Dan Clark Audio Aeon 2 Open vs Closed - Planar Headphone Comparison

Dan Clark Audio Aeon 2 Open vs Closed - Planar Headphone Comparison

Written by Chrono

Review units provided on loan for evaluation by headphones.com


The AEON 2 Open and AEON 2 Closed are portable, planar-magnetic headphones from Dan Clark Audio intended for audiophile listening. The AEON 2 Open and AEON 2 Closed both retail for $900 and are the successor to Dan Clark Audio’s AEON Flow Open and Closed, and they feature improvements in their driver technologies that improve airflow, resolution, and dynamics.

Sources and Music Used in Listening Tests

The Amplifier/DACs used in this review were the ifi Micro Black Label and JDS Labs Element II connected via USB to my desktop computer. For the listening tests I used music from a wide variety of genres including Rock, Jazz, Classical, Acoustic, Hip-Hop, and latin. I played tracks from my own FLAC library as well as from Qobuz streaming service played via Roon (exclusive mode).

Power Requirements

Despite clocking in at an impedance of 13ohms, the AEON 2’s are rather power-hungry headphones. This makes more sense when looking at its sensitivity level, which is only 94dB/mw on the Open version, and 92dB/mw on the Closed. The AEON 2 has been the only headphone that has required me to run my ifi iDSD Micro Black Label in “normal” (second gain stage) as opposed to “eco” (lowest gain stage). I highly advise that you listen to these with a discrete headphone amp, as listening to them straight from my MacBook made them sound compressed by comparison.

What’s in the Box?

*Everything In this section applies to both the Closed and the Open version of the AEON 2

Included with the AEON 2, you get a couple of nice accessories. For starters you get what Dan Clark Audio calls their “DUMMER” cable that measures 2m in length and is made of a very nice, flexible fabric. For connections, the cable uses hirose connectors for the headphone side, and they terminate in 3.5mm for the amplifier side; a thread-on ¼” adapter is also included. Also included is a custom-molded hardshell that is very compact and ideal for travel. Lastly, you get three different sets of filters that you can place in the insides of the cups to slightly refine the AEON 2’s sound to your taste by providing different levels of damping–I will discuss their sonic changes more in depth in the sound section of the review.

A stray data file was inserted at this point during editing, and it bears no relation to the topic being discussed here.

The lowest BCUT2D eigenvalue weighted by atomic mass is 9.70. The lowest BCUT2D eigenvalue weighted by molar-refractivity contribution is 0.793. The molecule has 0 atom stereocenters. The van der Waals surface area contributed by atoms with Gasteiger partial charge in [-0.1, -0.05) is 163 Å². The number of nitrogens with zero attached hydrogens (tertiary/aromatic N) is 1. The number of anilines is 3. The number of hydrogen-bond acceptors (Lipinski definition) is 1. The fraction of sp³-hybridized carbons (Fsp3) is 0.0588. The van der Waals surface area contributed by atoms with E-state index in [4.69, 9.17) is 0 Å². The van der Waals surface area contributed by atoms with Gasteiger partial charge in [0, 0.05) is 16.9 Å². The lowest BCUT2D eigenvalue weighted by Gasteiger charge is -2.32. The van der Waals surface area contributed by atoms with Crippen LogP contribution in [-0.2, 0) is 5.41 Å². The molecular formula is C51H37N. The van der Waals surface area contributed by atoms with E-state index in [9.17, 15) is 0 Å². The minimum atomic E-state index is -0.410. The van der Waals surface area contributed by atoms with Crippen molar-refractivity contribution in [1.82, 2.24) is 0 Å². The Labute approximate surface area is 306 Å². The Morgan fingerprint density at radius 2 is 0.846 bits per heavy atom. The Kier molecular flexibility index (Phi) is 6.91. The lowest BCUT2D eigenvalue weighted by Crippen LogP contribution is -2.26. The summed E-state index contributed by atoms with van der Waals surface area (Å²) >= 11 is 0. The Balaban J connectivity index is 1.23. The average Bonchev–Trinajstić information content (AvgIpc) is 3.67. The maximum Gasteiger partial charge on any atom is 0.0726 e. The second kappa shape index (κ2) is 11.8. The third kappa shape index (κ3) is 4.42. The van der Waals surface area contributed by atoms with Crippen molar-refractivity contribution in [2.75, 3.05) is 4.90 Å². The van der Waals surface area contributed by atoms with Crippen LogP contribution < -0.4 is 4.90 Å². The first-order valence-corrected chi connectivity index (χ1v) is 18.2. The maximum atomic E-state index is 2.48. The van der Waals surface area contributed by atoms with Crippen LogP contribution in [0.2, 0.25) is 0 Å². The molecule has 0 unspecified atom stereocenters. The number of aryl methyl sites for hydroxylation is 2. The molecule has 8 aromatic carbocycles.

Build Quality and Comfort

*Everything In this section applies to both the Closed and the Open version of the AEON 2

The AEON 2’s build is spectacular; both visually, and its construction. For a planar-magnetic headphone it is remarkably compact, lightweight (327g), and it also features a very good, collapsible, folding mechanism that further reduces its footprint. The earcups use a mix of metal and plastic, which gives them a light but very solid feel. The use of the metal alloy, nitinol, gives the headband a very durable structure all whilst remaining extremely light and flexible. I think the AEON 2 has one of the best builds and designs I have seen on a headphone, and I don’t really have any complaints about it; just very solid overall.

Comfort on the AEON 2 is also outstanding. The pads follow the shape of the ear, and whilst that makes them look a little narrow, I had no issues getting a good fit with them without touching the inner sides of the pads. They are also fairly deep, so I never found that my ears came in contact with the driver. The pads are wrapped in a very nice, protein leather that–in my experience–generated less heat build than I usually get when compared to lambskin pads. The only real issue I had was that the AEON 2 was a little bit on the clampy side, but they were definitely not as vicious as what you get with a Sennheiser HD 600-series headphone.